THERE are degrees of summer passing and of autumn arriving, subtle though they can be. Walking in the garden early, there are a few fresh leaves on the grass, but, at the same time, a promising warmth. I remember that it is a quarter day, when farm rents were paid. Quarter days, as they were called, were fixed in 1480. They are: Lady Day (25 March), Midsummer (24 June), Michaelmas (29 September), and Christmas (25 December).
They talk of Michaelmas daisies, and I remember their tall show in Cambridge college gardens, their shades of blue and their great height — and I think for the first time how strange it is that there are no Michaelmas daisies here. Next year!
Peter is edging the stone path. I hear a scuttling of rabbits, and feel the cold inside my shirt. Someone has sent me a packet of Victorian drawings of our village, thinking they could be by John Nash, who lived in my house; but they were made before he was born.
He came here, his wife said, because of the different soils in the two-acre garden. It meant that he could grow all kinds of things, but she wondered how she could exist in an ancient house through which a stream made its way to a pond, while her husband exulted in the abandoned orchards and forsaken beds. He was an official Second World War artist at that time, in Scotland, and she was running a canteen for the troops.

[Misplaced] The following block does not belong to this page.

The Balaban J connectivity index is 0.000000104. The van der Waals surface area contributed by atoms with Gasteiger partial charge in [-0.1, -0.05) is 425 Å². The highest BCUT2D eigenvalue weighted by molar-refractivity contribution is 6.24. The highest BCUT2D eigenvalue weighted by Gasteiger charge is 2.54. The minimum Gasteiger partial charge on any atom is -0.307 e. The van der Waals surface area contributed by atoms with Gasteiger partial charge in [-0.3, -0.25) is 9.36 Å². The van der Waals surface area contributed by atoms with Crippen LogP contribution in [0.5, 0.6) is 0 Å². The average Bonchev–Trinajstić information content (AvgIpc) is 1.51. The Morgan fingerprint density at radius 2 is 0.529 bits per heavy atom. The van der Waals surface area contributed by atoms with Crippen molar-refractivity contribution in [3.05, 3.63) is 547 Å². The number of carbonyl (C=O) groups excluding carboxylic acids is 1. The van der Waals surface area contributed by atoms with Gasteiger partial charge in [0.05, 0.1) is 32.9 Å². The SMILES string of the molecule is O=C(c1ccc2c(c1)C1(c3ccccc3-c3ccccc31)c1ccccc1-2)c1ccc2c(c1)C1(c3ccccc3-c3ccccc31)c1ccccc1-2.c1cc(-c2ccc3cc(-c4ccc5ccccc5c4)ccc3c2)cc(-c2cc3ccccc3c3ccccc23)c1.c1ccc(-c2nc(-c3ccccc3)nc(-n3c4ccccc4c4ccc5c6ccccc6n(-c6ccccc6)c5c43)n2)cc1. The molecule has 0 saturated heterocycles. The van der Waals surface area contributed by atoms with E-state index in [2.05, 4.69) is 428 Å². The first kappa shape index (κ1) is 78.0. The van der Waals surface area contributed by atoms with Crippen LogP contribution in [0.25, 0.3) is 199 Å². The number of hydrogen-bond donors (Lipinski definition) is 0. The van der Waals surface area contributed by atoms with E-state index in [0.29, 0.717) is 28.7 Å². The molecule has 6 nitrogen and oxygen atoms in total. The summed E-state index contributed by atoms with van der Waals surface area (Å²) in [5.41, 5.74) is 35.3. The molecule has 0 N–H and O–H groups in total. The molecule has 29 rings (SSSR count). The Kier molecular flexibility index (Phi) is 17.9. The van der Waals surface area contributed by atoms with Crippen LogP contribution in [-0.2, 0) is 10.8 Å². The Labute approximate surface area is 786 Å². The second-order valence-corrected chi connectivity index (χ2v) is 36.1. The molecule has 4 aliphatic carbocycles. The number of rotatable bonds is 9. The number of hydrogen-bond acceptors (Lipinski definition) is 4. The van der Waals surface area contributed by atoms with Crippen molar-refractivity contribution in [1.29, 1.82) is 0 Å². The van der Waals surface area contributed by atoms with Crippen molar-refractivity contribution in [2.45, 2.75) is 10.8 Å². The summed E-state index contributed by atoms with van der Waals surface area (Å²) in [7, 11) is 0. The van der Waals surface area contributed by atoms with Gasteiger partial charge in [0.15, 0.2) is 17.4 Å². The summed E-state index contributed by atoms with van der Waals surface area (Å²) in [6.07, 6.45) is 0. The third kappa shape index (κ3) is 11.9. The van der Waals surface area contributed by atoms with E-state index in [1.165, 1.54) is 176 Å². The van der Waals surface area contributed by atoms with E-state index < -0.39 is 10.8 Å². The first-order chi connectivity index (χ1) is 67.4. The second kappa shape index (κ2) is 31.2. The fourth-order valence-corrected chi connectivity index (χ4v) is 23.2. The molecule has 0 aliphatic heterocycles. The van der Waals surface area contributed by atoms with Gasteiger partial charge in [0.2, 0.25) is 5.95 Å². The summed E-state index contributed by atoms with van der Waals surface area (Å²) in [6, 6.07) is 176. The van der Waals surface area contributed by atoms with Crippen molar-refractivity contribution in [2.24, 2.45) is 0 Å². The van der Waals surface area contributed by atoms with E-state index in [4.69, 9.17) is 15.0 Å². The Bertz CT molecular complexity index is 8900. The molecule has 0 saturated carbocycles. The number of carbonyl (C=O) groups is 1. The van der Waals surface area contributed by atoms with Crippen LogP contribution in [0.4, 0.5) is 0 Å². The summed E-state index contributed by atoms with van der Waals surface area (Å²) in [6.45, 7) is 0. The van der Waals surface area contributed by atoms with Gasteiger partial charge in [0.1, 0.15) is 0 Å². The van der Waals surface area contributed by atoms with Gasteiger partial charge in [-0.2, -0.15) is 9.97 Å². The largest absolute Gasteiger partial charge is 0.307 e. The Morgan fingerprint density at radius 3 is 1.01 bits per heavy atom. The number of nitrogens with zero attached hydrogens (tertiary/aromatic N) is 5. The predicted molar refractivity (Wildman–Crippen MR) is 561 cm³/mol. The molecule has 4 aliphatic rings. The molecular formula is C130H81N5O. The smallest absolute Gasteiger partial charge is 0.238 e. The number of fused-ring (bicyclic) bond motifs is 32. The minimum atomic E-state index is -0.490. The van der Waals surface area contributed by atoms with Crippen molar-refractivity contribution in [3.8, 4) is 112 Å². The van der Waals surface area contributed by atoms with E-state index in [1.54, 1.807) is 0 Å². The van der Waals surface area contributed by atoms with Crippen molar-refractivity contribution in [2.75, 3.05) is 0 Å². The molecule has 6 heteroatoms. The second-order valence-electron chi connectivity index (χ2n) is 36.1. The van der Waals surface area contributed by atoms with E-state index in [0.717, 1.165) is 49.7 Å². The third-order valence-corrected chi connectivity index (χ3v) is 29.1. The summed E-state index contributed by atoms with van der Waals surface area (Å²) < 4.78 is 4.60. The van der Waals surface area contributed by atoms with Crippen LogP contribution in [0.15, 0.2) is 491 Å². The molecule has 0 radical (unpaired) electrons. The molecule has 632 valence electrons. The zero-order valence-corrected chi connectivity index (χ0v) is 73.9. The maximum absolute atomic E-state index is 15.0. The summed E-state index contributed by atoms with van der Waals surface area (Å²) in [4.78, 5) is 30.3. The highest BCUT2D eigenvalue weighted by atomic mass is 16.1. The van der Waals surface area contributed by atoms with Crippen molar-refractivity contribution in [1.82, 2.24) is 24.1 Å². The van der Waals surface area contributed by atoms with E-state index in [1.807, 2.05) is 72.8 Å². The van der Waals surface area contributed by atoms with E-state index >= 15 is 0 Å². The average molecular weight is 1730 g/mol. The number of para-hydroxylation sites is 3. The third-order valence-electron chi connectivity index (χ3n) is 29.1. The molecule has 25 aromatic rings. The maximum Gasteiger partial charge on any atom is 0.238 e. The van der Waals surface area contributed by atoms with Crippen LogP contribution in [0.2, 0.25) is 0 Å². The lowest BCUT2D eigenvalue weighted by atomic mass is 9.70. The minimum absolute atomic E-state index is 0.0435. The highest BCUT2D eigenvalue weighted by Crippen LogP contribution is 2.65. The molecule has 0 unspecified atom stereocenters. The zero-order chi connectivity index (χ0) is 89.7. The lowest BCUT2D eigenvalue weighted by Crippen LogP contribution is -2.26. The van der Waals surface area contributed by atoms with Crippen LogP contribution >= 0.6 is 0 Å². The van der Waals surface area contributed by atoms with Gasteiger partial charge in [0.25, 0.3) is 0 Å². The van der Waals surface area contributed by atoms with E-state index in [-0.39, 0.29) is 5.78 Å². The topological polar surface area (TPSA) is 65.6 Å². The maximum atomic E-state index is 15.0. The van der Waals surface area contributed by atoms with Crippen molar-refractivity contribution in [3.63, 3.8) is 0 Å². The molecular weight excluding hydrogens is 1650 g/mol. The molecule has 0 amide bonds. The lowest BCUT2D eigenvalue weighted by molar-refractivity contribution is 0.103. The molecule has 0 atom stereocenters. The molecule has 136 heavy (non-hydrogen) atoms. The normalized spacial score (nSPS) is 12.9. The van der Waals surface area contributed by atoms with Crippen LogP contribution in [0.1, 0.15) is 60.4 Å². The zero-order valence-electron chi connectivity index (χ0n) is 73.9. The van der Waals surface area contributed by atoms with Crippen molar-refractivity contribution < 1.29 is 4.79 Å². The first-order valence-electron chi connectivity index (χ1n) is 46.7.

He would eventually cut out a palette-shaped flowerbed here, and she would cycle to and fro from Colchester to scrub brick floors, persuade men — including German prisoners of war — to decorate Tudor rooms, banish rats, and hang curtains. The result was what one might call “Eric Ravilious”: he was a young friend of theirs. Stationed in Iceland, one day he flew away, never to be seen again. He was 39. His witty drawings are performing at this moment.
This unemphatic September afternoon would have matched his watercolours. When he vanished from Iceland, and the dreaded telegram arrived, Christine Nash cycled nearly 20 miles to comfort his widow. It was a fragile world, costing little in pounds, shillings, and pence, and everything in love and friendship. A Ravilious drawing, meticulous in its brushwork and vision, describes it perfectly.
As a boy, I remember cleaning paraffin lamps and stoves — not to mention ashtrays, because they all smoked. I never did, and not for any moral or health reasons. It never occurred to me to do so.
September spiders climb the bathroom pipes. One is marooned in a vast enamel universe at this moment. I take them into the garden, where they run off in what seems to me an insect exultancy. The cat sisters are almost too beautiful to describe; they keep each other warm.
I find a lesson for matins. Jesus asked the Pharisees “What do you think of Christ? Whose son is he?” They answered, “David’s”. After this, “neither durst any [man] from that day forth ask him any more”. We sang “God is our hope and strength,” and our blackbirds flock south.